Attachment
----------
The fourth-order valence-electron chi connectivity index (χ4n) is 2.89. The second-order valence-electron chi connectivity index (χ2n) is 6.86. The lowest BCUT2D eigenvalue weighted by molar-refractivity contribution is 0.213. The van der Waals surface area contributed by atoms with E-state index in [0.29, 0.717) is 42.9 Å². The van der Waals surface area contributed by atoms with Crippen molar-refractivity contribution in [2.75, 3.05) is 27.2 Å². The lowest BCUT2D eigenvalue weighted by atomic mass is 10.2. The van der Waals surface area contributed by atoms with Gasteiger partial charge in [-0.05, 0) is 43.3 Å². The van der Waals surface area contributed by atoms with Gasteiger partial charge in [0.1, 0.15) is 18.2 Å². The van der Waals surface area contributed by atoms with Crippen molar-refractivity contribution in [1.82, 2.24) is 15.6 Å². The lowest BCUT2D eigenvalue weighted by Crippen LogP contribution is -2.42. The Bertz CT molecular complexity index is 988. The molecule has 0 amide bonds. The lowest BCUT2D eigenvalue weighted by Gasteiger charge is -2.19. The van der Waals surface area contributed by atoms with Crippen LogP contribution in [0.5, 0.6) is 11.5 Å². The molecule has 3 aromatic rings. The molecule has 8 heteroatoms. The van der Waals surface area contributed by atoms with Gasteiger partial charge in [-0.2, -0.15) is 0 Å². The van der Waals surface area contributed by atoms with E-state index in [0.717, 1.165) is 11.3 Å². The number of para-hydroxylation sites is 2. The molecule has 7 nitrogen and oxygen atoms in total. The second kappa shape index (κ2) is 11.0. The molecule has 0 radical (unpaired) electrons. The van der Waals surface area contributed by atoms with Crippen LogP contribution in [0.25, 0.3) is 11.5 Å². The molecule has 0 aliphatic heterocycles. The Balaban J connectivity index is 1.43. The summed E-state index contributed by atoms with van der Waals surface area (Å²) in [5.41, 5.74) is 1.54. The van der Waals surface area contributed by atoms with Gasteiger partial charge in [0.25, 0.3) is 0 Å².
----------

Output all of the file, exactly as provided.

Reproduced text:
The fourth-order valence-electron chi connectivity index (χ4n) is 2.89. The second-order valence-electron chi connectivity index (χ2n) is 6.86. The lowest BCUT2D eigenvalue weighted by molar-refractivity contribution is 0.213. The van der Waals surface area contributed by atoms with E-state index in [0.29, 0.717) is 42.9 Å². The van der Waals surface area contributed by atoms with Crippen molar-refractivity contribution in [2.75, 3.05) is 27.2 Å². The lowest BCUT2D eigenvalue weighted by atomic mass is 10.2. The van der Waals surface area contributed by atoms with Gasteiger partial charge in [-0.05, 0) is 43.3 Å². The van der Waals surface area contributed by atoms with Gasteiger partial charge in [0.1, 0.15) is 18.2 Å². The van der Waals surface area contributed by atoms with Crippen molar-refractivity contribution in [1.82, 2.24) is 15.6 Å². The lowest BCUT2D eigenvalue weighted by Crippen LogP contribution is -2.42. The Bertz CT molecular complexity index is 988. The molecule has 0 amide bonds. The lowest BCUT2D eigenvalue weighted by Gasteiger charge is -2.19. The van der Waals surface area contributed by atoms with Crippen LogP contribution in [0.5, 0.6) is 11.5 Å². The molecule has 3 aromatic rings. The molecule has 8 heteroatoms. The van der Waals surface area contributed by atoms with Gasteiger partial charge in [-0.2, -0.15) is 0 Å². The van der Waals surface area contributed by atoms with E-state index in [0.717, 1.165) is 11.3 Å². The number of para-hydroxylation sites is 2. The molecule has 7 nitrogen and oxygen atoms in total. The second kappa shape index (κ2) is 11.0. The molecule has 0 radical (unpaired) electrons. The van der Waals surface area contributed by atoms with Crippen LogP contribution in [0.25, 0.3) is 11.5 Å². The molecule has 0 aliphatic heterocycles. The Balaban J connectivity index is 1.43. The summed E-state index contributed by atoms with van der Waals surface area (Å²) in [5.41, 5.74) is 1.54. The van der Waals surface area contributed by atoms with Gasteiger partial charge in [0.25, 0.3) is 0 Å².